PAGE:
Saudi Energy Minister: We won’t sell oil to anyone who caps prices | wayne dupree

Prince Abdulaziz bin Salman, Saudi energy minister, said on Tuesday that the government would not sell oil to any country that tried to cap the price of its supplies. He also pointed out that the country has started increasing its capacity to 13.3 million bpd by 2027.

Prince Abdulaziz made the comments in an interview with “Energy Intelligence”, where he pointed out that a variety of factors affect market sentiment and said that this year and next should see continued growth in the Mondial economy.

Yet, he added, “growth rates remain unpredictable.” He also pointed out that China had only just begun to recover from prolonged Covid lockdowns.

But, it is still unclear how long the recovery will take.

The Prince noted that inflationary pressures are being created by the economic recovery and this could lead central banks to step up their efforts to control inflation. the only sensible course of action is to maintain the agreement we reached last October for the rest of the year, and that is what we intend to do. It is important to confirm whether the encouraging signs are sustainable.”

“Some people still believe that the agreement will be amended before the end of the year. For those who insist that we must demonstrate our adherence to the current agreement by Friday, December 29, 2023”, remarked the Minister Energy.

Asked about the Nopec law, Prince Abdulaziz drew a distinction between it and raising the price cap, pointing out that both policies could impact the oil market as they introduce new levels of risk and uncertainty. “at a time when clarity and stability are most needed.”

“I must reaffirm the argument I made in August and September that such policies would inevitably increase market instability and volatility and have a detrimental effect on the oil industry. OPEC-plus, on the other hand , has made every effort and succeeded in significantly increasing the stability and transparency of the oil market, especially compared to other commodity markets.”

The Nopec bill, in the opinion of the Saudi energy minister, would jeopardize investments in oil capacity, lead to a serious shortfall in global supply compared to future demand and undermine the importance of holding a spare capacity and the consequences of not holding spare capacity on market stability.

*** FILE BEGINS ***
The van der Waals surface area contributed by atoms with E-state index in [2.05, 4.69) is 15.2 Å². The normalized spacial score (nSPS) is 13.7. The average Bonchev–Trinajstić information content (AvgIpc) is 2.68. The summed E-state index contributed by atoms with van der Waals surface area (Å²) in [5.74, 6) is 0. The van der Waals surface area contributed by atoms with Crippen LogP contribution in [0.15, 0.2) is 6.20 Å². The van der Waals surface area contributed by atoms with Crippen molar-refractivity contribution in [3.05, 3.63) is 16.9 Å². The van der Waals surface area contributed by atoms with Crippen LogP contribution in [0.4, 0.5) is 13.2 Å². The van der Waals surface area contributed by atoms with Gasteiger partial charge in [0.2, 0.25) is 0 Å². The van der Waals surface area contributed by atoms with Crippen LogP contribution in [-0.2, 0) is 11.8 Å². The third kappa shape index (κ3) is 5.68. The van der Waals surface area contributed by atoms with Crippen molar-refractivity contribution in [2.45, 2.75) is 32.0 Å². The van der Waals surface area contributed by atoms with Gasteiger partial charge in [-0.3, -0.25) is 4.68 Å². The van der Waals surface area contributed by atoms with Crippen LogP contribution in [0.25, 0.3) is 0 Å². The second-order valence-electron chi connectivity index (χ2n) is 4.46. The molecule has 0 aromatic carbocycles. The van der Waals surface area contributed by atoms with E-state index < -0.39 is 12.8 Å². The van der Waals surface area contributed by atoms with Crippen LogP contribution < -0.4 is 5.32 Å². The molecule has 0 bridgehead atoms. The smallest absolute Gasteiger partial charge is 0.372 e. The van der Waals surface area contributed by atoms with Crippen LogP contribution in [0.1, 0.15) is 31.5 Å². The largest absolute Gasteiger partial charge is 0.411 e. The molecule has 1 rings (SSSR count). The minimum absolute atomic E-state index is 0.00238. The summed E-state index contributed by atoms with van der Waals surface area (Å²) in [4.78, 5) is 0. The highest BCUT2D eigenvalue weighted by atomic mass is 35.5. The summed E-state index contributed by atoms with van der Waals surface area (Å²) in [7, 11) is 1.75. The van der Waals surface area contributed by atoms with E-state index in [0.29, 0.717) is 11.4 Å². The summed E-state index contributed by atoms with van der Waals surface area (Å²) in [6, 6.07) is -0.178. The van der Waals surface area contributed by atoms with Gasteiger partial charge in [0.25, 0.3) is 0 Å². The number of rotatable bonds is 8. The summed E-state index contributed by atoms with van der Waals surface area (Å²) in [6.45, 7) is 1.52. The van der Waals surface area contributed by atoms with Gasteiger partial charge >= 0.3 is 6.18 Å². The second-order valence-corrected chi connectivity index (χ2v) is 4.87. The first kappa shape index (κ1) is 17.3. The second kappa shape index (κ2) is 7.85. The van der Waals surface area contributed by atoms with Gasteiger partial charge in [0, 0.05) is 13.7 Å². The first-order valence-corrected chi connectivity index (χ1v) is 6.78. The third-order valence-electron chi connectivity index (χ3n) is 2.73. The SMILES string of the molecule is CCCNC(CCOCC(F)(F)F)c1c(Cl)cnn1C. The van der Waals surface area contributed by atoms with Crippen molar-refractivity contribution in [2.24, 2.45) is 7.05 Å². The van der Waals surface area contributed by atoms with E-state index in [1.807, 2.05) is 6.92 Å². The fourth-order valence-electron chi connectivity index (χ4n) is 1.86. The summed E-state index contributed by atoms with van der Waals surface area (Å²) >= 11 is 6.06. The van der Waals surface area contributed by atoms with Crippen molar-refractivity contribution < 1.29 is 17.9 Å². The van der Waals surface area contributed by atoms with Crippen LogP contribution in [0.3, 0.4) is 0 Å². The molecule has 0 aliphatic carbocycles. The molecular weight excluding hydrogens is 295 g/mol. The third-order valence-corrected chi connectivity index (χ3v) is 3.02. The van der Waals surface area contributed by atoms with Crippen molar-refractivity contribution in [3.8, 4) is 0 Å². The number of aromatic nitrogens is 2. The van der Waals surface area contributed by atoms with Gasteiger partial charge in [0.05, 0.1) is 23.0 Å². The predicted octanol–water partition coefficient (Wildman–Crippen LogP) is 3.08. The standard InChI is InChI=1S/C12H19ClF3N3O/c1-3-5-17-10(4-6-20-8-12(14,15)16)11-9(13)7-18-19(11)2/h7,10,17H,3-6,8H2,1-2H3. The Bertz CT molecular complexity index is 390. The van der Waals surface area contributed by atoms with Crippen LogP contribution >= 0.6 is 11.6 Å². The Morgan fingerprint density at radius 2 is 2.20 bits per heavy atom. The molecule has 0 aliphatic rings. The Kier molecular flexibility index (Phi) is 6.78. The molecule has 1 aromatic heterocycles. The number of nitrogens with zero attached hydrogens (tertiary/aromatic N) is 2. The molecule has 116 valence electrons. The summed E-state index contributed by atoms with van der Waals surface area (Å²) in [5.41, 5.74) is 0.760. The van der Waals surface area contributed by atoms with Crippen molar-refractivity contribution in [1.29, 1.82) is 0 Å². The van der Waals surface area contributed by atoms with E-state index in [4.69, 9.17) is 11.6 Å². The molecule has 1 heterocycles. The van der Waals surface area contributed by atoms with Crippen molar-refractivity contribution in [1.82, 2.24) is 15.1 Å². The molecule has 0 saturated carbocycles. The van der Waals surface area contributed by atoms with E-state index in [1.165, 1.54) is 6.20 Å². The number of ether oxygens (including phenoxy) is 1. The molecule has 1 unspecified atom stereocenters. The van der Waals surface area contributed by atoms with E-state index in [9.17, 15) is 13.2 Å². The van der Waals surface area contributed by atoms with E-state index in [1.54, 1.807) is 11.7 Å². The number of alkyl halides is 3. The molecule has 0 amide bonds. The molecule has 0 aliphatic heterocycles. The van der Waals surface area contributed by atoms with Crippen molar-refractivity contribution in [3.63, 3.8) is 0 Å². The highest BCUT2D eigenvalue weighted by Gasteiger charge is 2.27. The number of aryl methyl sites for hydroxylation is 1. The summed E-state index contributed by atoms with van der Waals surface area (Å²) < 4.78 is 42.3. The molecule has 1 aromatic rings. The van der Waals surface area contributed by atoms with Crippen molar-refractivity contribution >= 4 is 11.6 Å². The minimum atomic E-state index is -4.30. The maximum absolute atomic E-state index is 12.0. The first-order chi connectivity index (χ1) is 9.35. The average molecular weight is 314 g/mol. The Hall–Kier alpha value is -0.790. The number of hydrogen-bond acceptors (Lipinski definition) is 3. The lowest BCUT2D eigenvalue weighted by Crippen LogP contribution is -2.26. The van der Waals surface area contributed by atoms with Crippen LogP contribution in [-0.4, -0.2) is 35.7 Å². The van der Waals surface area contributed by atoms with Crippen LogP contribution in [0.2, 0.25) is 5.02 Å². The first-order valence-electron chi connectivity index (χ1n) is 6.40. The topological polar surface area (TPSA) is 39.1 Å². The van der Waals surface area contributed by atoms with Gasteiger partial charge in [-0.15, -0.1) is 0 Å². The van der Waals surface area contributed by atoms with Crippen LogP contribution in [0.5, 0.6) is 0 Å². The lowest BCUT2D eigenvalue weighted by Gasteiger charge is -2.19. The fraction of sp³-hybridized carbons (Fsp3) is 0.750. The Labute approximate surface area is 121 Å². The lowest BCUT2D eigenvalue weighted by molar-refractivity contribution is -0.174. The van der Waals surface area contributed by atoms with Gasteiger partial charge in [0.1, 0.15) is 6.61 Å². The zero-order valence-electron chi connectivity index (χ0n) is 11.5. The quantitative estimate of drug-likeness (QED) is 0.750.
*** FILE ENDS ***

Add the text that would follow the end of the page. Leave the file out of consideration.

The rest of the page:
Producers, consumers and the oil industry will all be impacted globally.

“The same applies to restrictions on the price of oil or any other commodity, whether imposed on a nation or on a group of nations. Individual or collective counter-reactions will result, with unbearable repercussions under the form of extreme volatility and instability, so if Saudi Arabia’s oil exports were subject to a price cap, we would stop selling to any nation that did, as well as cut our production by oil. I wouldn’t be shocked if other countries followed suit,” he said.

In terms of global reserve capacity, Prince Abdulaziz reiterated that reserve capacity and global emergency stocks are the ultimate safety net for the oil market in the event of potential shocks, saying he has repeatedly warned that global demand growth will outpace current global spare capacity. , while emergency reserves are at a historically low level.

“Thus, it is essential that policies are in place to support the investments needed to build up spare capacity in a timely manner, and that global emergency stocks are maintained at an acceptable and comfortable level.”

According to Prince Abdulaziz, the Kingdom of Saudi Arabia has started to proactively expand its capacity to 13.3 million barrels per day by 2027. He stressed that the expansion is “already underway in the development phase. engineering and that the first augmentation should enter service in 2025”. “

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